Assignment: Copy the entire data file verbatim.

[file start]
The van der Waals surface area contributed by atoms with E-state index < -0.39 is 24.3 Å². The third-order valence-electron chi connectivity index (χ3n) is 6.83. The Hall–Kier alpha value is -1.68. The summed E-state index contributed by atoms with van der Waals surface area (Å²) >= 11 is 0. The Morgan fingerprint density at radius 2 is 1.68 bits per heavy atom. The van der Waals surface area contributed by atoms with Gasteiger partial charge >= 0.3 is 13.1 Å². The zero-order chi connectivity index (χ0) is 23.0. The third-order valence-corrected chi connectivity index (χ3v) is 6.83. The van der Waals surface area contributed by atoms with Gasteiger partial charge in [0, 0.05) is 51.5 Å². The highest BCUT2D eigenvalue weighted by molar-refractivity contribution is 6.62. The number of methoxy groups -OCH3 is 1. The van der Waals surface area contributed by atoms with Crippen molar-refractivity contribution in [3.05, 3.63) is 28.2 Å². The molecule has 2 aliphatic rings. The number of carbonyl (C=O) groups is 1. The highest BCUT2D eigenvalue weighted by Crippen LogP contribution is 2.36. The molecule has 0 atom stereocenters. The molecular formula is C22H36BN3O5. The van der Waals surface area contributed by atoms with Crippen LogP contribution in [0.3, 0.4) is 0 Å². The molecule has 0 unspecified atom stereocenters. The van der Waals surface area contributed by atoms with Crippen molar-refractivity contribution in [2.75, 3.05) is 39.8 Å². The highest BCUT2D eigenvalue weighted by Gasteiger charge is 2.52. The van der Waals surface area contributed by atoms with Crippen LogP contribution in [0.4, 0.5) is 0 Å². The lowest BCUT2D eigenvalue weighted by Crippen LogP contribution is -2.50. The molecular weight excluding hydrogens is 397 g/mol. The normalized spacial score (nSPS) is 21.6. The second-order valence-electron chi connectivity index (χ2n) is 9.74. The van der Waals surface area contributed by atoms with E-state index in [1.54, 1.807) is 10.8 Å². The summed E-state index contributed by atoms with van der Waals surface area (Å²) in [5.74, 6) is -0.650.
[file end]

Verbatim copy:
The van der Waals surface area contributed by atoms with E-state index < -0.39 is 24.3 Å². The third-order valence-electron chi connectivity index (χ3n) is 6.83. The Hall–Kier alpha value is -1.68. The summed E-state index contributed by atoms with van der Waals surface area (Å²) >= 11 is 0. The Morgan fingerprint density at radius 2 is 1.68 bits per heavy atom. The van der Waals surface area contributed by atoms with Gasteiger partial charge >= 0.3 is 13.1 Å². The zero-order chi connectivity index (χ0) is 23.0. The third-order valence-corrected chi connectivity index (χ3v) is 6.83. The van der Waals surface area contributed by atoms with Gasteiger partial charge in [0, 0.05) is 51.5 Å². The highest BCUT2D eigenvalue weighted by molar-refractivity contribution is 6.62. The number of methoxy groups -OCH3 is 1. The van der Waals surface area contributed by atoms with Crippen molar-refractivity contribution in [3.05, 3.63) is 28.2 Å². The molecule has 2 aliphatic rings. The number of carbonyl (C=O) groups is 1. The highest BCUT2D eigenvalue weighted by Crippen LogP contribution is 2.36. The molecule has 0 atom stereocenters. The molecular formula is C22H36BN3O5. The van der Waals surface area contributed by atoms with Crippen LogP contribution in [0.3, 0.4) is 0 Å². The molecule has 0 unspecified atom stereocenters. The van der Waals surface area contributed by atoms with Crippen molar-refractivity contribution in [2.75, 3.05) is 39.8 Å². The highest BCUT2D eigenvalue weighted by Gasteiger charge is 2.52. The van der Waals surface area contributed by atoms with Crippen LogP contribution in [0.4, 0.5) is 0 Å². The lowest BCUT2D eigenvalue weighted by Crippen LogP contribution is -2.50. The molecular weight excluding hydrogens is 397 g/mol. The normalized spacial score (nSPS) is 21.6. The second-order valence-electron chi connectivity index (χ2n) is 9.74. The van der Waals surface area contributed by atoms with E-state index in [1.54, 1.807) is 10.8 Å². The summed E-state index contributed by atoms with van der Waals surface area (Å²) in [5.74, 6) is -0.650.